unsystematic we and the world are, we also write notes attached to
images, audio and bibliographic references.

I think the book pages are a way of collecting all that together and
crossreferencing it. for me the 'book' is the container where we work
towards the final written thesis. it is something that lasts, it does
not change, by which I mean it is not chronological, a book page once
put there stays there at the same place.

At the same time book can also be used for a tentative chapter design.

For indstance, if we look at one research subject in detail, then we would have

the science of electromagnetism
history of science of electromagnetism
histpory of social adoption
most common applications
art using em, historical
art using em, current
aerologists (artists using antennae)

this is now not really a well thought through structure but it shows the
potential: I can create such a backbone of astructure and fill it with notes and materials, until maybe it becomes a publishable text finally.

there are some areas or elements which you would need to
cover in quite a few PhDs with similar subjectsm, such as history of science, etc
where it would make sense to share chapters and also collectively write them.

however, these are areas which are also covered by wikipedia usually, so in a way this could create problems about charges of lack of originality or even plagiarism.

technically I think it is no problem to marj authorship also in shared spaces.
I think rather than keeping discussing we should start building taxonomy trees in books and fill them with research materials.

more books

i was not doubting the description of 'books' and i am aware that there are different forms of books, hence my mention of fiction, prose ect. what i was questioning was the naming of these books eg documentation, which i find odd. i think it is rather 'projects' with a documentation section (whether this project is finished or not does not matter) and research with a documentation section, fiction, prose, manuals ect. a matter of language really.

well lets plant a tree then



Sorry to be so insistent but this particular instance of documentation is neither reserach nnor anything else but stands alone. however, I think kit is not worth getting worked up over one item. we really should make a taxonomy for one particular subject. But we could do this here in the forum before wasting semiotic space in the books section.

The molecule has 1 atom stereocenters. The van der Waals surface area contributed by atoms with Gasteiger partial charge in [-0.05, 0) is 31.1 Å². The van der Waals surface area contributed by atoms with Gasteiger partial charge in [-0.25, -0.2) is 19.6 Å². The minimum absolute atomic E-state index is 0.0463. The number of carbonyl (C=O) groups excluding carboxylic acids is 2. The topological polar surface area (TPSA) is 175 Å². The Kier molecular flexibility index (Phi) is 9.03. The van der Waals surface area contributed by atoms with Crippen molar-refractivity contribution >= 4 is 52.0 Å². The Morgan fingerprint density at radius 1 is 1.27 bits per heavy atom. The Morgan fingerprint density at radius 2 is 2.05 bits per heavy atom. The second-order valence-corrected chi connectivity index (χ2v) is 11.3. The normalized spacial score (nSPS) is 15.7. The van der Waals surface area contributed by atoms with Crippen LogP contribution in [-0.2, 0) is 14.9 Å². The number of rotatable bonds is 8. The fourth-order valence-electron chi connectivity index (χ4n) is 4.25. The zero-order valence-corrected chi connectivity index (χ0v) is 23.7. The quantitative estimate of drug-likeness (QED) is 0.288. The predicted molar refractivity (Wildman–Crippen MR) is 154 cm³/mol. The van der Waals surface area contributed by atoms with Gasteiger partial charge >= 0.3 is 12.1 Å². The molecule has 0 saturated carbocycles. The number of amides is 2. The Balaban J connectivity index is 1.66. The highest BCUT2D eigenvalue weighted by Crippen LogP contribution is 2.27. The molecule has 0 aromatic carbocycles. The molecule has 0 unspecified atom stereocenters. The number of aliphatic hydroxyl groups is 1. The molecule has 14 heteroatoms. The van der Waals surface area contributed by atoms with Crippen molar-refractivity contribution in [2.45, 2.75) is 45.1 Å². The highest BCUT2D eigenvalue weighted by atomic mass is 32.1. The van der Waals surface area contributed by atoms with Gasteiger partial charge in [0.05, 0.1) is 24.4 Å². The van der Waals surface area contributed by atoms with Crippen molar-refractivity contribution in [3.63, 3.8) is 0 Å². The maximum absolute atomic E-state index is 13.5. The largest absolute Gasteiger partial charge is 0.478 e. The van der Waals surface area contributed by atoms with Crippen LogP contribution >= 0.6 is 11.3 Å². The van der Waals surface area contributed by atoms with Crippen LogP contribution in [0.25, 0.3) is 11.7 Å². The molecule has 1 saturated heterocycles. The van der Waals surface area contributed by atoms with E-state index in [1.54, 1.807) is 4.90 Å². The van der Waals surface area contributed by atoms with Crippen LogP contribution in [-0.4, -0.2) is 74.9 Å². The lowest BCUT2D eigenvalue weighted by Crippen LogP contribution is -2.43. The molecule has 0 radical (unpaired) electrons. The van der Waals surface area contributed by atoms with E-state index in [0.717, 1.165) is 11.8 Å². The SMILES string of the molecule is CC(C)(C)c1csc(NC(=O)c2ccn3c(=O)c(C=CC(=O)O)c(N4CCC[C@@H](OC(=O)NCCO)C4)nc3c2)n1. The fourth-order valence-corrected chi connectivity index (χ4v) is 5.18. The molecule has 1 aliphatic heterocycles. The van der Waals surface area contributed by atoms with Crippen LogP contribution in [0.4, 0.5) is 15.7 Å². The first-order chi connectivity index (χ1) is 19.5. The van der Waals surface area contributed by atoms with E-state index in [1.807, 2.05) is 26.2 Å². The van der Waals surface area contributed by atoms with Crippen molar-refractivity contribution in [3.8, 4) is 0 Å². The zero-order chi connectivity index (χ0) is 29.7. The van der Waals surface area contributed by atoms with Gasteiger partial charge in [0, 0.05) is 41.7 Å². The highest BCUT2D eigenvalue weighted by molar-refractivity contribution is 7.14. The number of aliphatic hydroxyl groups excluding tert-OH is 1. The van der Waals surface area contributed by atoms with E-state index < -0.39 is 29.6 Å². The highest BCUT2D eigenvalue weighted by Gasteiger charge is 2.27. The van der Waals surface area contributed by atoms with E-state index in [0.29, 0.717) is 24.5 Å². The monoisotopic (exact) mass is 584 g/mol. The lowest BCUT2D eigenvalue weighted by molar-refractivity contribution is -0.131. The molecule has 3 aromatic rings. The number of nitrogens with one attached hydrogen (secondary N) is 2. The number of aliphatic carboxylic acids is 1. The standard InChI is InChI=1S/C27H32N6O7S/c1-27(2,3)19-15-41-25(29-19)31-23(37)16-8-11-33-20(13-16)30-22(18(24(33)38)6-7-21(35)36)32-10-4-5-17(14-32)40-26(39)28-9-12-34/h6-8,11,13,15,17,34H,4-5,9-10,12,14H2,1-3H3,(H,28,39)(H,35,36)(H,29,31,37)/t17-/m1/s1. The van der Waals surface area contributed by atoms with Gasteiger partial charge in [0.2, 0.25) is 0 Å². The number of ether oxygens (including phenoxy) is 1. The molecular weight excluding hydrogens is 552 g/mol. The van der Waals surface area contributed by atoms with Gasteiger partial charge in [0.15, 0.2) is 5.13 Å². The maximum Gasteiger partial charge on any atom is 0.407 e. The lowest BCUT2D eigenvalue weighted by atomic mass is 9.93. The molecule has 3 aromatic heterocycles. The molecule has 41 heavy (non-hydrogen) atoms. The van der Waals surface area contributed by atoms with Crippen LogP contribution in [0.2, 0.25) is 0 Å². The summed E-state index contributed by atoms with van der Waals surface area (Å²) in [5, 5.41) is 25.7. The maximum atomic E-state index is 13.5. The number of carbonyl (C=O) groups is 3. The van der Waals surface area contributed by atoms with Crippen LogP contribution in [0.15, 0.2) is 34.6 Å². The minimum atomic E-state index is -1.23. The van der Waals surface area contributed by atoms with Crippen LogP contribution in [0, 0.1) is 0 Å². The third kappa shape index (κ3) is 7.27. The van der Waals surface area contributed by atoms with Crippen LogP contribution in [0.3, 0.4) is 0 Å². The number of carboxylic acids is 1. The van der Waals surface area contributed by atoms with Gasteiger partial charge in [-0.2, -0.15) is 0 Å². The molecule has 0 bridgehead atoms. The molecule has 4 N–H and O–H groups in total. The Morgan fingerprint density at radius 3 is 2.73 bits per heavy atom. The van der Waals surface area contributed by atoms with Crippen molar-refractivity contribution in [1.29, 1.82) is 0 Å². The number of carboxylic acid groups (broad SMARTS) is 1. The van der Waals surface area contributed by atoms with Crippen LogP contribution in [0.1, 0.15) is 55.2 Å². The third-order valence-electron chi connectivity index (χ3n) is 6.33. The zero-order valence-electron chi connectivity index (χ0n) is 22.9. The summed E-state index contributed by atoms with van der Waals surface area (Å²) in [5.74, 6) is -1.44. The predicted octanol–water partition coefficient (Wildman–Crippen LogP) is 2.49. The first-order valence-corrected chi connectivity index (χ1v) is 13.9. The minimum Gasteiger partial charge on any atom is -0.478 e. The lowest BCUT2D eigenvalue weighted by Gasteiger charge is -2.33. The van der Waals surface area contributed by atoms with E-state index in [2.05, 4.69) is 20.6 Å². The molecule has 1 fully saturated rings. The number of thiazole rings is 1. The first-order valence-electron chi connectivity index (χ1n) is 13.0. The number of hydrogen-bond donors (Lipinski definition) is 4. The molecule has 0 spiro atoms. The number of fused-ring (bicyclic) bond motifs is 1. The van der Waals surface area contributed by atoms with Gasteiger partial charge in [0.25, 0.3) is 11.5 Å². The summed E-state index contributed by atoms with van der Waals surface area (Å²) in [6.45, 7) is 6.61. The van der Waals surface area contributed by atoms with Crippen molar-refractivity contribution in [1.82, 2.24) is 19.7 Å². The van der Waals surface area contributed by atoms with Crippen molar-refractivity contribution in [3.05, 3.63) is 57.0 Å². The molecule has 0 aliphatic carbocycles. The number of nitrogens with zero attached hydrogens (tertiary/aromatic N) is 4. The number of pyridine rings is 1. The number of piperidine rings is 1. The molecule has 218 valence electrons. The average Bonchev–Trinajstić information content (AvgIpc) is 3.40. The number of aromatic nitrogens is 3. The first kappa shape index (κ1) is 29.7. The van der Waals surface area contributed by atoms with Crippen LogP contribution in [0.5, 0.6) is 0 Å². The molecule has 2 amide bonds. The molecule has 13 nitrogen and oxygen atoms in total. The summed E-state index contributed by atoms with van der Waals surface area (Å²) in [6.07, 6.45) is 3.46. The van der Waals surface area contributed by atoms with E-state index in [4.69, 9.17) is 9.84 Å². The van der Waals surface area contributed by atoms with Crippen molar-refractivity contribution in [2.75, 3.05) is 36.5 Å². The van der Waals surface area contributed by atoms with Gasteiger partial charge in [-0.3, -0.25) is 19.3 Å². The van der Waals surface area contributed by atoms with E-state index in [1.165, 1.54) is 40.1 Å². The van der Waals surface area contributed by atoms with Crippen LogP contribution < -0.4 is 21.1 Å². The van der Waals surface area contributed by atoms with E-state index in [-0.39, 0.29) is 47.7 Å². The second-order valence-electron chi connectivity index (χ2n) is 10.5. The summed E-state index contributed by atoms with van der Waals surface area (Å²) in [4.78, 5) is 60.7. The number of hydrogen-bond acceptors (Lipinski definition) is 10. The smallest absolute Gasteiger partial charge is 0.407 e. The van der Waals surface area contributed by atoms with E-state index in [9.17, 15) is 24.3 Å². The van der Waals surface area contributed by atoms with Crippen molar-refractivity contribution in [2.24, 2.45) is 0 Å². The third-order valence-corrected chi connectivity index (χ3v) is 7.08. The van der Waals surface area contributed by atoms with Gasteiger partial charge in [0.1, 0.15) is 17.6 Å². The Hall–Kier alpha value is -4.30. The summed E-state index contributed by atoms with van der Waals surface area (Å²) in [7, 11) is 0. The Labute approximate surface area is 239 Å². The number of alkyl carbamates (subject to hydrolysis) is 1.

in this forum you need to use the html tag <pre> and </pre> and everything in between will keep its formatting so that hierarchies are recognizable (you have to change the input format to 'full html' to make this work.

I suppose it is best to start with something concrete. For me the waves project is an ongoing research project, but it is very broad and i am admittedly a bit "swimming" at the moment (of clourse it is waves;-) I also have this other project wihc gave this website its name - so that the project has been renamed.

It is The Culture of Open Sources for which I have done many interviews which are mostly unpublished or in un digestible form. So how could we structure this?

Title: The Culture of Open Sources
        The origins of the free software movement
        The origin of the term hacker and the hacker ethic
        Decentralization and bottom up movements
        Gift Economies?
                   Forms of collaboration
                   weak link collaboration
         Free and Open Source Licences
         The Linux success story
Summary of the findings of my study
          Hacker Way of Learning
          The Way of the Hacker - motivations
          The politics of code 
          Innovation / The Future / Chances and Risks
Theoretic Context
           Free collaboration
           Marx' critique of alienation and the general intellect
           The informational labour discussion
           Precarity and the Creative Class
           The Hacker and autonomous Marxism or Workerism
           From Workerism to Hackerism
           Concepts of Freedom
Appendix: The Interviews
          Introductions and Transcripts

Interestingly, this tree already shows some problems. I think I need some introduction, otherwise it makes no sense going directly into the results of my study. But, if as a part of this introduction I go already into theoretic concepts of collaboration I take away too much from the theoretic part. Also, missing is any methodological reflection on the study, and its deficits and where I need to dig more.